The two victims are in serious condition but their lives are not in danger, according to the police spokesperson. Police previously said four people were injured in the attack.
One person has now been arrested near Place de la Bastille in Paris’ 11th arrondissement, but police said it was not yet clear if they were the alleged attacker.
The victims are employees of the French documentary production company First Lines, company founder Paul Moreira told BFM TV.
Moreira said that “it all happened very quickly” and that “there were a few hits to the two people in front of the office”. Moreira said the victims were attacked with a “kind of cleaver”.
The suspects are accused of providing logistical support to the perpetrators – brothers Said and Chérif Kouachi, and their accomplice Amedy Coulibaly – and face charges of participation in a terrorist criminal association.
A total of 17 people were killed in the 2015 attacks, which took place in the French capital for three days.
Twelve of them were murdered when the Kouachi brothers forced their way into the Charlie Hebdo building and opened fire during its editorial meeting on January 7.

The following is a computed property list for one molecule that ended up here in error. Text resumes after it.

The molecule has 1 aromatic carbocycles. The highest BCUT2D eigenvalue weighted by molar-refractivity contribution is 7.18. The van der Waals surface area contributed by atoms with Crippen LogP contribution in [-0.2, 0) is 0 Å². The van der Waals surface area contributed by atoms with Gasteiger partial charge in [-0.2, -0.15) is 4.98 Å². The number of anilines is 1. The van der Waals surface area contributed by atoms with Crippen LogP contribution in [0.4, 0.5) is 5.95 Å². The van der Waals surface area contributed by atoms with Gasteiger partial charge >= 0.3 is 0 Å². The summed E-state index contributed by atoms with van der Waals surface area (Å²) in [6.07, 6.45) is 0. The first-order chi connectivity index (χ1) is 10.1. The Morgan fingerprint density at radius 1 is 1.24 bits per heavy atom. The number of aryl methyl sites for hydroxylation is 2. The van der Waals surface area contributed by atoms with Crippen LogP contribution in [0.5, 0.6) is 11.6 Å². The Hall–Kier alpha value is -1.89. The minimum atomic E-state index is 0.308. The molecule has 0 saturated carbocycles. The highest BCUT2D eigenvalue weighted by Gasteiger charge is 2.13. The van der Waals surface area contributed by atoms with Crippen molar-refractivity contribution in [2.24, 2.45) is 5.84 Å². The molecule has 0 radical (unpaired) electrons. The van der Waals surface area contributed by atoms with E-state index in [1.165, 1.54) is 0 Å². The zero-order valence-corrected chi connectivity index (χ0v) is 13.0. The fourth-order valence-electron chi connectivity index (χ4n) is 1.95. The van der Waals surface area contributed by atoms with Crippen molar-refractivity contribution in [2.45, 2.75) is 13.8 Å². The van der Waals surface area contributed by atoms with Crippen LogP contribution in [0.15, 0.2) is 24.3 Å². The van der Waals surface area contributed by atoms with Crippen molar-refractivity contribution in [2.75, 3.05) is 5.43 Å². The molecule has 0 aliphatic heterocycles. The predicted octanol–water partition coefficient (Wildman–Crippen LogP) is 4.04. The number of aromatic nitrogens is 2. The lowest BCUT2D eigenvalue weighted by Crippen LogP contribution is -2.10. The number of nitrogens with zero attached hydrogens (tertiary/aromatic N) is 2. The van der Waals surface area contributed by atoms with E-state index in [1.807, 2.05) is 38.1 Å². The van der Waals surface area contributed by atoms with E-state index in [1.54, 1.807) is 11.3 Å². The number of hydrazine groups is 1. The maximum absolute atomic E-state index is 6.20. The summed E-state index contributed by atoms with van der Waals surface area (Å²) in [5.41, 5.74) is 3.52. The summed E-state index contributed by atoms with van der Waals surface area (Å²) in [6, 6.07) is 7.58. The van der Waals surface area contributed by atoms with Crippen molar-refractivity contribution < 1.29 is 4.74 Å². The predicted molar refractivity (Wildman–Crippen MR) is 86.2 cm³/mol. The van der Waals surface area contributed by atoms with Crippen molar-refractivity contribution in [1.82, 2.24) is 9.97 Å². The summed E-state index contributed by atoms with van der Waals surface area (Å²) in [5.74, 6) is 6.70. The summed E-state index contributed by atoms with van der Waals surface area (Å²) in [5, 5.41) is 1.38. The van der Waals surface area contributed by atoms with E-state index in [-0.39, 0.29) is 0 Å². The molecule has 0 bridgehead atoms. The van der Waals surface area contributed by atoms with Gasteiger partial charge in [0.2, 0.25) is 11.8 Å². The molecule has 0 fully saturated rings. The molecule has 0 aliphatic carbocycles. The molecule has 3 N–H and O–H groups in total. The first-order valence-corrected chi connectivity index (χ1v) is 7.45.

Among the victims were the magazine’s editor, Stéphane “Charb” Charbonnier, several cartoonists and columnists, and a protection officer tasked with protecting Charb, who had been the target of threats for the magazine’s publication in 2006 of cartoons depicting the Prophet Muhammad.
The next day, January 8, policewoman Clarissa Jean-Philippe was shot dead by Coulibaly in the southern suburbs of Paris in Montrouge.
On January 9, Coulibaly took several people hostage in a kosher supermarket in the eastern suburbs of Paris at Porte de Vincennes. Four hostages were killed. Coulibaly was killed by police when they entered to end the siege and save 15 other hostages.
The Kouachi brothers were shot dead by police in a separate operation in Dammartin-en-Goele, northeast of Paris, on the same day.
To mark the start of the trial earlier this month, Charlie Hebdo reposted the controversial cartoons depicting the Prophet Muhammad, as well as a tribute to employees who lost their lives in 2015.
In a statement, the magazine described the cartoons as “part of history, and you can’t rewrite history, or erase it.”
Gaëlle Fournier in Paris and Niamh Kennedy in London contributed to this report.